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Webinar Recap - Looking Ahead to 2021: Risk Management and Common Law Class Action Trends in 2021

Window on 2021

We expect fewer class actions in Ontario due to amendments to the Class Proceedings Act which, while beneficial to defendants on some procedural matters, may be particularly transformative in raising the bar for plaintiffs seeking to certify a class. More class actions will likely be filed in Western Canada and Quebec as a result. It follows however that a class action commenced in Ontario will suggest that the plaintiff is prepared to invest in front-loading their case.

In 2021, we also expect third party class action funding to keep growing. Private equity funds sitting on dry powder are increasingly willing to invest in litigation following recent clarifying court guidance on such funding.

Types of Class Actions

Consumer and breach of contract

Over the past several months, we have acted opposite a growing number of entrepreneurial plaintiffs’ counsel proactively bringing class actions based on cancellations and inability to fully perform, most significantly in the events, travel, education, fitness and industries. This trend is not unique to Canada but has also been seen abroad, in particular the US and the UK.

Employment class actions

Emerging trends include:

  • Misclassification of employment status, an increasing issue in the gig economy;

  • Overtime pay and in particular allegations of “time theft” due to unsupervised work from home;

  • Workplace safety; and

Privacy, data, and cybersecurity

Emerging trends include:

  • Breach of privacy rights, whether legislative or tortious (in Ontario for example, the tort of inclusion upon seclusion);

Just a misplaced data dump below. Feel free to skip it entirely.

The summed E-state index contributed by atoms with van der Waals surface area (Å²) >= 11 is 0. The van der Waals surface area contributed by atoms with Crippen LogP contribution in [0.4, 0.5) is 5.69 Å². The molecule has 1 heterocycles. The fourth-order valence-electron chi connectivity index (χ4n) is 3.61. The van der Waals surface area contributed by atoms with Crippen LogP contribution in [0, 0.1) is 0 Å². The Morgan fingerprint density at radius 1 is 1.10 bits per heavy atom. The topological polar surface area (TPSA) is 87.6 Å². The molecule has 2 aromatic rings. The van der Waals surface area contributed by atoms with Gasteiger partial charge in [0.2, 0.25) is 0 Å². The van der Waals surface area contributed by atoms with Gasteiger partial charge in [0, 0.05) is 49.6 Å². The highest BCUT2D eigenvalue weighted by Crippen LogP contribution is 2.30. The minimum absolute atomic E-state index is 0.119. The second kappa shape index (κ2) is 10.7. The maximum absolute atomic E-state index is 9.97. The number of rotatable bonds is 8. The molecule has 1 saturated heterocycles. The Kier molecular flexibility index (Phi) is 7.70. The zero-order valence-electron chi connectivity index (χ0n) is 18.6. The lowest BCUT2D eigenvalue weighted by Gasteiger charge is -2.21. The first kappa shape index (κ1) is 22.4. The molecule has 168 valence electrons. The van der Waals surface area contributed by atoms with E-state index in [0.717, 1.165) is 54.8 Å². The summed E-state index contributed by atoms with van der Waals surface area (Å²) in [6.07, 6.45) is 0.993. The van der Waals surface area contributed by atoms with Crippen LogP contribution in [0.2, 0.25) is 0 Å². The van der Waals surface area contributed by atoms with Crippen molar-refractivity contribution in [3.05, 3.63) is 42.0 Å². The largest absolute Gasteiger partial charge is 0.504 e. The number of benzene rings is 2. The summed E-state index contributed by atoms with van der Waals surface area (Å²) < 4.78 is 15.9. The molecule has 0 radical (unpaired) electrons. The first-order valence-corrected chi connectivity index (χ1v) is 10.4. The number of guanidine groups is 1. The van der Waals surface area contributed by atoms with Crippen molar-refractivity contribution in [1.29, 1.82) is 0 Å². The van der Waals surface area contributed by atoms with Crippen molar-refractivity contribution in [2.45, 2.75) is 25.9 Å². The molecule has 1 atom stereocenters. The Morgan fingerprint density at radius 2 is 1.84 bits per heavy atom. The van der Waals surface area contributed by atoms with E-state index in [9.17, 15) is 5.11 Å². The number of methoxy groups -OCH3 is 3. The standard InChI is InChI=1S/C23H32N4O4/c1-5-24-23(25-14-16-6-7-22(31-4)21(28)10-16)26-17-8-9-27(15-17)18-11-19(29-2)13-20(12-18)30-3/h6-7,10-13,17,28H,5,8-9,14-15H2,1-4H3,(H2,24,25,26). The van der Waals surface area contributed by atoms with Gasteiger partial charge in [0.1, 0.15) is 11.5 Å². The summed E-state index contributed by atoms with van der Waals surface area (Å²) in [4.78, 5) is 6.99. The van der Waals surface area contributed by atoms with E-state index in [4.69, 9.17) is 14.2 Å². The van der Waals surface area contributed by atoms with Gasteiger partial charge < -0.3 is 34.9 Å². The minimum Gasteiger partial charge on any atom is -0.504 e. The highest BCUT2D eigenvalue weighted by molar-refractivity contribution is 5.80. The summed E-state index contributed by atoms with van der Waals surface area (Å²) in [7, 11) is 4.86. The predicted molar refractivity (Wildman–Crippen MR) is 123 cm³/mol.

• Unlawful monetization of data (selling of contact information);

  • Hacker risk;

  • New securities/ privacy cases, which allege that companies misrepresented security guarantees to technology users; and

  • Cases against parties who rely on data security from third parties.

Securities Class Actions

Emerging trends include:

  • ESG class actions

  • Market disclosure and performance against current forecasts; and

  • Disclosure against COVID plans.

Class actions against provincial and municipal government

We expect to see a number of cases challenging lockdowns or for unlawfully shutting down a particular type of business. In the United States, the Supreme Court recently overturned New York State COVID restrictions at houses of worship. 2021 could similarly see businesses or religious groups band together to challenge governments and assert that their freedoms have unlawfully been abridged.


Consumer and breach of contract

Prospective defendants should consider:

  • Whether reasonable arbitration requirements should be imposed;

  • Inserting class action waivers into contracts;

  • Adding releases for claims grounded in expiring contracts when renewing them; and

  • Adding language allowing consumers to seek independent legal advice.

With Canadian courts still facing a COVID-induced backlog, businesses are increasingly choosing arbitration, a trend we expect is here to stay.


With requirements changing rapidly, employers should regularly review their workspace to ensure it meets the dynamic safety requirements set by local governments. Employers should also consider engaging outside safety experts to review their work safety plan. Though operationally difficult, especially for national businesses, compliance will help ensure that their business is protected from liability and that their employees are safe.

Privacy, data, and cybersecurity

Organisations should consider making enhancements to their processes, systems, and software. This is a rapidly evolving field; seek out expert advice to ensure adequacy on these three fronts.

As importantly, businesses will have to ensure that proper consent has been obtained. For example, data sharing requires a robust sign-in process to prevent an event (breach, hack or other unauthorized access) and to limit liability in such an event.

Finally, businesses must ensure that disclosure is consistent with operational capabilities.

Securities Class Actions

Through 2021, it will remain of utmost importance for businesses to review their disclosure obligations, including continuous disclosure. A persisting but ever changing pandemic will require that disclosure adapt to changing circumstances. Specifically, consider what assumptions being made about the recovery in your disclosure documents. Such assumptions need to be dynamic to guard against accusations that they are misrepresentative.